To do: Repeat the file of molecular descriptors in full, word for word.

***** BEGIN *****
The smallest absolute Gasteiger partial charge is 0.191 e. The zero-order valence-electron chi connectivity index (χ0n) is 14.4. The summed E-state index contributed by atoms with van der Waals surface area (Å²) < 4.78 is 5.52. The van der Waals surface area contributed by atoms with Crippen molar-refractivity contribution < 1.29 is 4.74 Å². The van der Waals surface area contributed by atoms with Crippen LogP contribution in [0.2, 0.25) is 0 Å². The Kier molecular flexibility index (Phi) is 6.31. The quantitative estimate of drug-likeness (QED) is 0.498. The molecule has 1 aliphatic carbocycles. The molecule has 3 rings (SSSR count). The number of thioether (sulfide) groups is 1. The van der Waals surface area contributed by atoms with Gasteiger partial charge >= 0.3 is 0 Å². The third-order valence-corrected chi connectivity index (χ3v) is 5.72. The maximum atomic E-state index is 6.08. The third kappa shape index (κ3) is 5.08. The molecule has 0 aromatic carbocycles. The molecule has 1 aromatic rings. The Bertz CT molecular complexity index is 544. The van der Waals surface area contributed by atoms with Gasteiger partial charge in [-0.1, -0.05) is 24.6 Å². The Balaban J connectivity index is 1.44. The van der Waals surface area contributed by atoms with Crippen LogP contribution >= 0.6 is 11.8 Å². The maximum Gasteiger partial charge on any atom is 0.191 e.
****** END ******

The smallest absolute Gasteiger partial charge is 0.191 e. The zero-order valence-electron chi connectivity index (χ0n) is 14.4. The summed E-state index contributed by atoms with van der Waals surface area (Å²) < 4.78 is 5.52. The van der Waals surface area contributed by atoms with Crippen molar-refractivity contribution < 1.29 is 4.74 Å². The van der Waals surface area contributed by atoms with Crippen LogP contribution in [0.2, 0.25) is 0 Å². The Kier molecular flexibility index (Phi) is 6.31. The quantitative estimate of drug-likeness (QED) is 0.498. The molecule has 1 aliphatic carbocycles. The molecule has 3 rings (SSSR count). The number of thioether (sulfide) groups is 1. The van der Waals surface area contributed by atoms with Gasteiger partial charge >= 0.3 is 0 Å². The third-order valence-corrected chi connectivity index (χ3v) is 5.72. The maximum atomic E-state index is 6.08. The third kappa shape index (κ3) is 5.08. The molecule has 0 aromatic carbocycles. The molecule has 1 aromatic rings. The Bertz CT molecular complexity index is 544. The van der Waals surface area contributed by atoms with Gasteiger partial charge in [-0.1, -0.05) is 24.6 Å². The Balaban J connectivity index is 1.44. The van der Waals surface area contributed by atoms with Crippen LogP contribution >= 0.6 is 11.8 Å². The maximum Gasteiger partial charge on any atom is 0.191 e.